Afternoon Read: Adk Scenic railroad “Polar Express” derails near Utica

The Utica Observer-Dispatch says the Adirondack Scenic Railroad’s popular “Polar Express” train derailed last night around 6:45.  More than three hundred people were on board, including a large group of children, but there were no injuries reported.

This from the Observer-Dispatch.

“It basically jumped the track,” Utica police Sgt. Steve Hauck said. “It’s as if you picked the train up and moved it 3 feet to the right – not even that.”

Utica police and firefighters assisted at the scene. But riders had to remain on the train for more than two hours before being bused back to Union Station, Hauck said.

Many of the passengers joked and laughed with fire personnel as they were escorted off the train and onto the buses. A few even posed for pictures.

Polar Express trips tonight have been canceled, but trips are expected to resume tomorrow.

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23 Comments on “Afternoon Read: Adk Scenic railroad “Polar Express” derails near Utica”

  1. Paul says:

    “More than three hundred people were on board” I thought that no one ever rides these trains??

  2. Mark says:

    Paul, Wrong train. People argue that the Saranac Lake-Lk Placid portion is not popular enough to justify it. This was down in Holland Patent, outside of the park.

  3. Paul says:

    Mark, thanks. My comment was partially in jest. Personally I think that if the entire line could be reopened and include flag stop hiking trail-heads and put-ins for back county paddlers and mountain bikers (as well as other programs), the Adirondack RR could be a very viable and unique asset for the region. Much more unique than another rails-to-trails project like we seen in many places around the country. There should also be rail-side trial where possible.

  4. Paul says:

    But with this said above I do agree that the Saranac Lake end of this line is a bust the way it is set up now. Even if it is viable more needs to be done one way or the other.

  5. Jeff says:

    I Heard the Saranac Lake end had their best year this year. Some new ideas and hard work seems to be paying off for the volunteers

  6. Paul says:

    They did have a good year. I bet they would love to see the rails refurbished on the entire line. I wonder what the price tag would be?

    This is a model that I would like to see:

    http://www.durangotrain.com/packages/adventure-packages/bike-hike-and-train-package

  7. Mcculley says:

    What do you call a good year I watched the train return with 5 people here in Lake Placid most days there would be 4 or 5 cars in their lot with the train out. Every year according to them is their best year but their tax returns show massive losses that would have closed them if the taxpayers wasn’t paying for their hobby. They still are taking money from the taxpayer to maintain the rails. Which I might add according to their permit with the state they are suppose to pay for along with their utilities. And they still have not created 1 job out side the ASR, this was suppose to be economic development for the area, but once again it’s a slush fund for hobbiest and people who do not deal in reality.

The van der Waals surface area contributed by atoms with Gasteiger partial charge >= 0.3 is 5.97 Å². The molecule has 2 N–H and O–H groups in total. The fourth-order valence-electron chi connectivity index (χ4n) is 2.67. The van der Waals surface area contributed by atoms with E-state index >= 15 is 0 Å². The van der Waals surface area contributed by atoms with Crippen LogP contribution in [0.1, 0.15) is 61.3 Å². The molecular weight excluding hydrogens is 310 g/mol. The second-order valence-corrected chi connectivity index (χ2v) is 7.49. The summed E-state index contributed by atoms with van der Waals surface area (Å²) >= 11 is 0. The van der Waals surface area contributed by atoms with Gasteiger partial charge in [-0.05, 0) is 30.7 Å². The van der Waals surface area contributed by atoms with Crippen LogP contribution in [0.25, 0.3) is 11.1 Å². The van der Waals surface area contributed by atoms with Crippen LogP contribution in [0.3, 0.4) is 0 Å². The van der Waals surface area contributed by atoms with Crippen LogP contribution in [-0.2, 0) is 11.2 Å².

8. Walker says:

    Jim, face it, you guys missed the boat! Where were you in 1991, before the ASR got started? THAT was the time to get the rails removed. You are twenty years too late. You don’t come along after a group has been working on this project for twenty long years and suddenly say “you guys suck, let us destroy everything you’ve worked for so we can play with our sleds for an extra two months a year.”

    And I’ve heard your version of the ASR’s budget and I’ve heard their version, and frankly, theirs sounds more believable.

    Finally, you Rip ‘em Uppers make it sound like it is absolutely inevitable that if you do a rail to trail conversion, it’ll be an instant goldmine. Well what about the Lake Clear to Malone trail? Tracks there were ripped up long ago– where’s the gold mine?

  9. Snowflake says:

    Before you all get too excited you might do some research and read the NYS funded ” Remsen-Lake Placid Travel Corridor, Final Management Plan/ Enviromental Impact Statement”. The history section is an eye opener for one thing. The total report is almost 300 pages.

    Bottom line for me is the necessary upfront investment required to bring this line up to standard for a real operating railroad vs. the hobby railroad it is currently. The actual number of people/ communities that the railroad will benefit from this investment. And, will those who pay to ride the railroad be able to support the ongoing maintenance required? NYS is in no position to subsidize a tourist train. In fact ADK Rail didn’t get one red cent of that stimulus money provided to the North Country just the other day. It rightly went to support the railroad at Newton Falls because it is a “job creator” not a money pit.